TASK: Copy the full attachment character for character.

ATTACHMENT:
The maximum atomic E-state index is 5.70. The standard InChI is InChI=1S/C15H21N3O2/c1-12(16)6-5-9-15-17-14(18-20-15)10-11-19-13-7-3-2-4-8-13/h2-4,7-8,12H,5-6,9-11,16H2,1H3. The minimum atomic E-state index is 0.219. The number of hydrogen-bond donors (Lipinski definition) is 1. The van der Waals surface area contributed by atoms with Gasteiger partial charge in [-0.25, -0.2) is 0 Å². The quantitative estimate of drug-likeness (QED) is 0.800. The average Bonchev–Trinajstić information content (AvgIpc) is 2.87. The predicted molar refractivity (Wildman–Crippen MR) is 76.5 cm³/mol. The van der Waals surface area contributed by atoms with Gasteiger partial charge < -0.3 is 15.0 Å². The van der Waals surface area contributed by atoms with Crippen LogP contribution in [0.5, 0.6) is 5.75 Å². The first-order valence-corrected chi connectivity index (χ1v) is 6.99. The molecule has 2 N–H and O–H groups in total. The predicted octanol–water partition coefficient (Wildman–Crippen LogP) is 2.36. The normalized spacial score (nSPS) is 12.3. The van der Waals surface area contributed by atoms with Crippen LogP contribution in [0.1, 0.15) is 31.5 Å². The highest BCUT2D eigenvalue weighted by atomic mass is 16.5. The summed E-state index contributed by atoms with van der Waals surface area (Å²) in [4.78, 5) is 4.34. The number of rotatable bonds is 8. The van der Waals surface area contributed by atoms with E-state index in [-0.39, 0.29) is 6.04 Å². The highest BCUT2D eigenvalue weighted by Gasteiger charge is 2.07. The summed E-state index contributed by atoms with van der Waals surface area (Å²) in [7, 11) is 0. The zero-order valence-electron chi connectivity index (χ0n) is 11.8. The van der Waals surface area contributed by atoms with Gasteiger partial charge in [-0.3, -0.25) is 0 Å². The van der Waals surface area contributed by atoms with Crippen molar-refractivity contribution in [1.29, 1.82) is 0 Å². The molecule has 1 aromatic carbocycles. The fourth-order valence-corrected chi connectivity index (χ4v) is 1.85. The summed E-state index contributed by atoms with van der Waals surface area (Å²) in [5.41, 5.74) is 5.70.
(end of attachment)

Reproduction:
The maximum atomic E-state index is 5.70. The standard InChI is InChI=1S/C15H21N3O2/c1-12(16)6-5-9-15-17-14(18-20-15)10-11-19-13-7-3-2-4-8-13/h2-4,7-8,12H,5-6,9-11,16H2,1H3. The minimum atomic E-state index is 0.219. The number of hydrogen-bond donors (Lipinski definition) is 1. The van der Waals surface area contributed by atoms with Gasteiger partial charge in [-0.25, -0.2) is 0 Å². The quantitative estimate of drug-likeness (QED) is 0.800. The average Bonchev–Trinajstić information content (AvgIpc) is 2.87. The predicted molar refractivity (Wildman–Crippen MR) is 76.5 cm³/mol. The van der Waals surface area contributed by atoms with Gasteiger partial charge < -0.3 is 15.0 Å². The van der Waals surface area contributed by atoms with Crippen LogP contribution in [0.5, 0.6) is 5.75 Å². The first-order valence-corrected chi connectivity index (χ1v) is 6.99. The molecule has 2 N–H and O–H groups in total. The predicted octanol–water partition coefficient (Wildman–Crippen LogP) is 2.36. The normalized spacial score (nSPS) is 12.3. The van der Waals surface area contributed by atoms with Crippen LogP contribution in [0.1, 0.15) is 31.5 Å². The highest BCUT2D eigenvalue weighted by atomic mass is 16.5. The summed E-state index contributed by atoms with van der Waals surface area (Å²) in [4.78, 5) is 4.34. The number of rotatable bonds is 8. The van der Waals surface area contributed by atoms with E-state index in [-0.39, 0.29) is 6.04 Å². The highest BCUT2D eigenvalue weighted by Gasteiger charge is 2.07. The summed E-state index contributed by atoms with van der Waals surface area (Å²) in [7, 11) is 0. The zero-order valence-electron chi connectivity index (χ0n) is 11.8. The van der Waals surface area contributed by atoms with Gasteiger partial charge in [-0.3, -0.25) is 0 Å². The van der Waals surface area contributed by atoms with Crippen molar-refractivity contribution in [1.29, 1.82) is 0 Å². The molecule has 1 aromatic carbocycles. The fourth-order valence-corrected chi connectivity index (χ4v) is 1.85. The summed E-state index contributed by atoms with van der Waals surface area (Å²) in [5.41, 5.74) is 5.70.